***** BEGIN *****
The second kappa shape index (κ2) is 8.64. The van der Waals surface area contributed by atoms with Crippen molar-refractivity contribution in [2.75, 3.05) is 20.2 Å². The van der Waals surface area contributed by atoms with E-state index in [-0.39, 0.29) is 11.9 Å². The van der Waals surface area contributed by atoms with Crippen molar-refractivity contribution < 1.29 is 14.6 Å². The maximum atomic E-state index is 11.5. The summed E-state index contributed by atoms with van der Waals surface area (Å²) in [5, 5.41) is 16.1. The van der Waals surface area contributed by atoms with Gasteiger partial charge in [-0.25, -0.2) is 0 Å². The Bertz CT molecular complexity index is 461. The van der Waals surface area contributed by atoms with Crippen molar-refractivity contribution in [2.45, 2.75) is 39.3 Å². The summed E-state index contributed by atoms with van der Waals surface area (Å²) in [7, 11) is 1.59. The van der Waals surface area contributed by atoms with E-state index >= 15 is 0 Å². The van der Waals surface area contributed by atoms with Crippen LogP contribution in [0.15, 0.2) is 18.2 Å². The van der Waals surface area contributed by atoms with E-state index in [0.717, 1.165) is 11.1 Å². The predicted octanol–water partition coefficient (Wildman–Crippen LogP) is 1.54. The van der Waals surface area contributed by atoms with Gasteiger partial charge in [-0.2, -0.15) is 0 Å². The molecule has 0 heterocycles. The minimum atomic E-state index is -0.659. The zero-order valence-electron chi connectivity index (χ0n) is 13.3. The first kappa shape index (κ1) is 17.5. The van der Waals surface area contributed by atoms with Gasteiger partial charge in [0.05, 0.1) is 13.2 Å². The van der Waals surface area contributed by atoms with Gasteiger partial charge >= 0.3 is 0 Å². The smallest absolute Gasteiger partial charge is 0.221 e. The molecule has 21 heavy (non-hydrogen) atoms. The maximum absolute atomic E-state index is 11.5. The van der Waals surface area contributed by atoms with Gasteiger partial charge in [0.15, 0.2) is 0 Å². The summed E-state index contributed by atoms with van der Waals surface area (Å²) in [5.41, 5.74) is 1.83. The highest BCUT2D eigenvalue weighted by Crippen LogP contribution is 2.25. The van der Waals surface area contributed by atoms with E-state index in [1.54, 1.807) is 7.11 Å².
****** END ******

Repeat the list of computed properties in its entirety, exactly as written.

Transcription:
The second kappa shape index (κ2) is 8.64. The van der Waals surface area contributed by atoms with Crippen molar-refractivity contribution in [2.75, 3.05) is 20.2 Å². The van der Waals surface area contributed by atoms with E-state index in [-0.39, 0.29) is 11.9 Å². The van der Waals surface area contributed by atoms with Crippen molar-refractivity contribution < 1.29 is 14.6 Å². The maximum atomic E-state index is 11.5. The summed E-state index contributed by atoms with van der Waals surface area (Å²) in [5, 5.41) is 16.1. The van der Waals surface area contributed by atoms with Gasteiger partial charge in [-0.25, -0.2) is 0 Å². The Bertz CT molecular complexity index is 461. The van der Waals surface area contributed by atoms with Crippen molar-refractivity contribution in [2.45, 2.75) is 39.3 Å². The summed E-state index contributed by atoms with van der Waals surface area (Å²) in [7, 11) is 1.59. The van der Waals surface area contributed by atoms with E-state index >= 15 is 0 Å². The van der Waals surface area contributed by atoms with Crippen LogP contribution in [0.15, 0.2) is 18.2 Å². The van der Waals surface area contributed by atoms with E-state index in [0.717, 1.165) is 11.1 Å². The predicted octanol–water partition coefficient (Wildman–Crippen LogP) is 1.54. The van der Waals surface area contributed by atoms with Gasteiger partial charge in [-0.2, -0.15) is 0 Å². The molecule has 0 heterocycles. The minimum atomic E-state index is -0.659. The zero-order valence-electron chi connectivity index (χ0n) is 13.3. The first kappa shape index (κ1) is 17.5. The van der Waals surface area contributed by atoms with Gasteiger partial charge in [0.05, 0.1) is 13.2 Å². The van der Waals surface area contributed by atoms with Gasteiger partial charge >= 0.3 is 0 Å². The smallest absolute Gasteiger partial charge is 0.221 e. The molecule has 21 heavy (non-hydrogen) atoms. The maximum absolute atomic E-state index is 11.5. The van der Waals surface area contributed by atoms with Gasteiger partial charge in [0.15, 0.2) is 0 Å². The summed E-state index contributed by atoms with van der Waals surface area (Å²) in [5.41, 5.74) is 1.83. The highest BCUT2D eigenvalue weighted by Crippen LogP contribution is 2.25. The van der Waals surface area contributed by atoms with E-state index in [1.54, 1.807) is 7.11 Å².